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man:inl

OUTB(2) Linux Programmer's Manual OUTB(2)

NAME

     outb, outw, outl, outsb, outsw, outsl, inb, inw, inl, insb, insw, insl,
     outb_p, outw_p, outl_p, inb_p, inw_p, inl_p - port I/O

SYNOPSIS

     #include <sys/io.h>
     unsigned char inb(unsigned short int port);
     unsigned char inb_p(unsigned short int port);
     unsigned short int inw(unsigned short int port);
     unsigned short int inw_p(unsigned short int port);
     unsigned int inl(unsigned short int port);
     unsigned int inl_p(unsigned short int port);
     void outb(unsigned char value, unsigned short int port);
     void outb_p(unsigned char value, unsigned short int port);
     void outw(unsigned short int value, unsigned short int port);
     void outw_p(unsigned short int value, unsigned short int port);
     void outl(unsigned int value, unsigned short int port);
     void outl_p(unsigned int value, unsigned short int port);
     void insb(unsigned short int port, void *addr,
                unsigned long int count);
     void insw(unsigned short int port, void *addr,
                unsigned long int count);
     void insl(unsigned short int port, void *addr,
                unsigned long int count);
     void outsb(unsigned short int port, const void *addr,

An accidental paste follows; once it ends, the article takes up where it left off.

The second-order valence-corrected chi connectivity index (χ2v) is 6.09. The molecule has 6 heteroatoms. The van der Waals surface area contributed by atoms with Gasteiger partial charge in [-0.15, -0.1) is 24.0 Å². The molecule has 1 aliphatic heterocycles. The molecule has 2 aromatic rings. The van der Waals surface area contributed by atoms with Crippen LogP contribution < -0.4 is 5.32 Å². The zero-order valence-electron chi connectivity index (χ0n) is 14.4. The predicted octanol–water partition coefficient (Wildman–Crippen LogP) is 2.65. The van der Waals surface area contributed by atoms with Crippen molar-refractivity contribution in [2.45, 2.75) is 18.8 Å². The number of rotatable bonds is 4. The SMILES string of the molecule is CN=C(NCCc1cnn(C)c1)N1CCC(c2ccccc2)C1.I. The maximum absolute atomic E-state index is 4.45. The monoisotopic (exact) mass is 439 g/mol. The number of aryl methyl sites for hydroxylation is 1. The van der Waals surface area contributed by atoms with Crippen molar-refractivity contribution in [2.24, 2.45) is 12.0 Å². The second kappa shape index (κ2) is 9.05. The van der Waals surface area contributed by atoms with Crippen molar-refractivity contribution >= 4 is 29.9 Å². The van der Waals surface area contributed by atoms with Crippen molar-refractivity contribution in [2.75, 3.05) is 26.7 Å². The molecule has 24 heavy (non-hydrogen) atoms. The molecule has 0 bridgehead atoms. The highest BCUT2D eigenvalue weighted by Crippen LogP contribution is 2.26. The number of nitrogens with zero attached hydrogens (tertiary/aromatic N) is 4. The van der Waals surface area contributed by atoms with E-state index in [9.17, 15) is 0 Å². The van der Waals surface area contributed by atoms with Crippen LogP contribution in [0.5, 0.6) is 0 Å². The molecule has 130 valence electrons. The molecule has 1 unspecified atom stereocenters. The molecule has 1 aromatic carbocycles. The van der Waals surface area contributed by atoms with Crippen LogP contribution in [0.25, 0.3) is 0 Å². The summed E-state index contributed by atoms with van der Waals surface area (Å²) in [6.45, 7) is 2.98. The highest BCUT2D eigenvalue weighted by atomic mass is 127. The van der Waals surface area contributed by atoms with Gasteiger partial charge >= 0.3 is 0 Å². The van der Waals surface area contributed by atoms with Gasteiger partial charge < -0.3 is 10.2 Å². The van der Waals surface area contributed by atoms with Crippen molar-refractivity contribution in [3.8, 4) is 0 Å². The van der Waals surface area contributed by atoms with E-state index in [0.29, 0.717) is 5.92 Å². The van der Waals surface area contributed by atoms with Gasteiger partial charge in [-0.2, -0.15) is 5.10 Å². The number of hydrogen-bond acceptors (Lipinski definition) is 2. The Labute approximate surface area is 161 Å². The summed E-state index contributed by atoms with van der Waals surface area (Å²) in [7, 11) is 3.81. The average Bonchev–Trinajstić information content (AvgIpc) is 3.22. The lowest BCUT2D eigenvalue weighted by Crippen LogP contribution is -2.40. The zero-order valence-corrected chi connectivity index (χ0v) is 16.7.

unsigned long int count);
     void outsw(unsigned short int port, const void *addr,
                unsigned long int count);
     void outsl(unsigned short int port, const void *addr,
                unsigned long int count);

DESCRIPTION

     This family of functions is used to do low-level port input and output.
     The out* functions do port output, the in* functions do port input; the
     b-suffix functions are byte-width  and  the  w-suffix  functions  word-
     width; the _p-suffix functions pause until the I/O completes.
     They  are  primarily  designed for internal kernel use, but can be used
     from user space.
     You must compile with -O or -O2 or similar.  The functions are  defined
     as  inline  macros, and will not be substituted in without optimization
     enabled, causing unresolved references at link time.
     You use ioperm(2) or alternatively iopl(2) to tell the kernel to  allow
     the  user space application to access the I/O ports in question.  Fail-
     ure to do this will cause the application  to  receive  a  segmentation
     fault.

CONFORMING TO

     outb() and friends are hardware-specific.  The value argument is passed
     first and the port argument is passed second,  which  is  the  opposite
     order from most DOS implementations.

SEE ALSO

     ioperm(2), iopl(2)

COLOPHON

     This  page  is  part of release 4.16 of the Linux man-pages project.  A
     description of the project, information about reporting bugs,  and  the
     latest     version     of     this    page,    can    be    found    at
     https://www.kernel.org/doc/man-pages/.

Linux 2017-09-15 OUTB(2)

/data/webs/external/dokuwiki/data/pages/man/inl.txt · Last modified: 2019/05/17 09:47 by 127.0.0.1

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